Pay transparency refers to laws that require employers to disclose pay ranges and descriptions of benefits in all advertisements for job vacancies, transfers, or promotions. In 2022, Jersey City enacted its pay transparency law that applies to employers with five or more employees, but currently, there is no statewide law.

Pay transparency helps address wage disparities experienced by women and other minority groups who have historically been paid less than white men. Wage discrimination based on sex or gender is prohibited by the federal Equal Pay Act (EPA). Under the EPA, employees should be paid the same amount, regardless of gender, for doing work that “requires equal skill, effort, and responsibility” and that employees “perform under similar working conditions,” unless the pay system is based on merit, seniority, quantity or quality of production, or any other factor other than sex.

New Jersey Law Against Discrimination

The New Jersey Law Against Discrimination (NJLAD) is even more specific than the federal EPA. Under the NJLAD, wage discrimination against any protected class is prohibited. In New Jersey, employers are barred from discrimination based on an individual’s race, creed, color, national origin, nationality, ancestry, age, sex (including pregnancy), and more.

Since 2020, employers are also forbidden by law from asking job applicants about their salary history – another practice that makes it harder to eliminate the wage gap.

How Do I Know if I am Being Paid Fairly?

Several states have enacted pay transparency laws to help workers know if they are getting paid salaries comparable to their peers. After all, it is hard to know if your wages are fair if you have no idea what the person sitting next to you is earning. Employees are often afraid to even talk about their salary for fear of retribution by their employer. However, you should know that your right to discuss your salary is protected by law. Workers in New Jersey have further protections from retaliation by their employer as outlined in the NJLAD, which also bars non-disclosure agreements regarding wages or salaries.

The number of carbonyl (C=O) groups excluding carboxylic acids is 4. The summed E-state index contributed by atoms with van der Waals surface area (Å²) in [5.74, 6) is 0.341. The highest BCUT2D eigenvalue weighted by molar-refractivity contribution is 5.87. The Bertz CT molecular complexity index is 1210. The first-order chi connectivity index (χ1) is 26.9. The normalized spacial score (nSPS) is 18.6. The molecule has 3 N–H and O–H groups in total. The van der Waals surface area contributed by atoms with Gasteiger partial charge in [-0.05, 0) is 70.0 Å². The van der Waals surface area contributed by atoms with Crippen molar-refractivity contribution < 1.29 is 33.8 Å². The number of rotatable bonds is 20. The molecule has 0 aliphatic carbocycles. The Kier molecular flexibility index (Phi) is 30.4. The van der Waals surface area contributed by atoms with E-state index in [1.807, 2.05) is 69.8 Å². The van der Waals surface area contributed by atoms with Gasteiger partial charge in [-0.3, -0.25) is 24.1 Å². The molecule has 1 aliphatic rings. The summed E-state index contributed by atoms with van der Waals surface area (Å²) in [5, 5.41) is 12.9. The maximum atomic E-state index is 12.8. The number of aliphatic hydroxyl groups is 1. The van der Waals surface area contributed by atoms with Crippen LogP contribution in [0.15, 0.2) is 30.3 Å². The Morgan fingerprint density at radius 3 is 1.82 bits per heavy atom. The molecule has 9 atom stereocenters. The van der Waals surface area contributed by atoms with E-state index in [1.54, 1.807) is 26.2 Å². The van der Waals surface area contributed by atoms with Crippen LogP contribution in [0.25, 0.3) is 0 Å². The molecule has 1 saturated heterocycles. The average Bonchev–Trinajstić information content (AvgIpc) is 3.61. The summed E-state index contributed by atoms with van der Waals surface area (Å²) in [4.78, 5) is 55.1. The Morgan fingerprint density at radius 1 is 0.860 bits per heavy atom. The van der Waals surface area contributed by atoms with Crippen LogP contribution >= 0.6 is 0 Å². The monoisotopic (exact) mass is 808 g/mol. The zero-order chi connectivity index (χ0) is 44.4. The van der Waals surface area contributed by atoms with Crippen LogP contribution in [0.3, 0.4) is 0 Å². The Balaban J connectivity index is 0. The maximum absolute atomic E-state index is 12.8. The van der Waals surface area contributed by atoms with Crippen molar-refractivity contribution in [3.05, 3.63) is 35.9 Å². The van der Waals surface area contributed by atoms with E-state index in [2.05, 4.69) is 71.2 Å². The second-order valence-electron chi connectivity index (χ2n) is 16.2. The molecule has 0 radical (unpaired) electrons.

New Jersey also protects temporary workers through the Temporary Workers Bill of Rights. This law ensures that temporary workers temporary workers receive the same rate of pay and cost of benefits as direct workers with similar positions and skills. If you are worried about any form of wage discrimination, consult an employment lawyer.

Contact a Marlton Employment Lawyer at Burnham Douglass for Answers to All Your Questions About Pay Transparency

Employment law is complicated and evolving constantly. Burnham Douglass is here to help protect your rights at work. If you are not being paid correctly, call us at 856-751-5505 or contact us online to schedule a free consultation with an experienced Marlton employment lawyer. Located in Marlton and Northfield, New Jersey, we represent clients in South Jersey, including Evesham Township, Cherry Hill, Camden County, Burlington County, and Atlantic City.